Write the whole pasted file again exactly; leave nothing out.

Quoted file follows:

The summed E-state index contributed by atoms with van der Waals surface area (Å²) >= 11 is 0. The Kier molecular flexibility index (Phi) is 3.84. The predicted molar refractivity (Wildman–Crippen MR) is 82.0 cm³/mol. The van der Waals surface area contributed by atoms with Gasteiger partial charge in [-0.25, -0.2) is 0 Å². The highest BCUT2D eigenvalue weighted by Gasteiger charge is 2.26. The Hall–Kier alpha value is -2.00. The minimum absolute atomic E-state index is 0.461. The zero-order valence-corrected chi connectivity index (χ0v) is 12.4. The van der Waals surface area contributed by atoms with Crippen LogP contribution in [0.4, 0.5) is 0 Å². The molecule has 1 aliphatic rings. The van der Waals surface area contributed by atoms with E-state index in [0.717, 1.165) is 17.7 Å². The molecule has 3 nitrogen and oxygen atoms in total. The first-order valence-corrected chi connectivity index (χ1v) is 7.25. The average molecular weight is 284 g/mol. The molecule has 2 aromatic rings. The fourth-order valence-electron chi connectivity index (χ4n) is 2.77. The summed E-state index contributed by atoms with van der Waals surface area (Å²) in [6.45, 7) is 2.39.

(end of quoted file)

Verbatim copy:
The summed E-state index contributed by atoms with van der Waals surface area (Å²) >= 11 is 0. The Kier molecular flexibility index (Phi) is 3.84. The predicted molar refractivity (Wildman–Crippen MR) is 82.0 cm³/mol. The van der Waals surface area contributed by atoms with Gasteiger partial charge in [-0.25, -0.2) is 0 Å². The highest BCUT2D eigenvalue weighted by Gasteiger charge is 2.26. The Hall–Kier alpha value is -2.00. The minimum absolute atomic E-state index is 0.461. The zero-order valence-corrected chi connectivity index (χ0v) is 12.4. The van der Waals surface area contributed by atoms with Crippen LogP contribution in [0.4, 0.5) is 0 Å². The molecule has 1 aliphatic rings. The van der Waals surface area contributed by atoms with E-state index in [0.717, 1.165) is 17.7 Å². The molecule has 3 nitrogen and oxygen atoms in total. The first-order valence-corrected chi connectivity index (χ1v) is 7.25. The average molecular weight is 284 g/mol. The molecule has 2 aromatic rings. The fourth-order valence-electron chi connectivity index (χ4n) is 2.77. The summed E-state index contributed by atoms with van der Waals surface area (Å²) in [6.45, 7) is 2.39.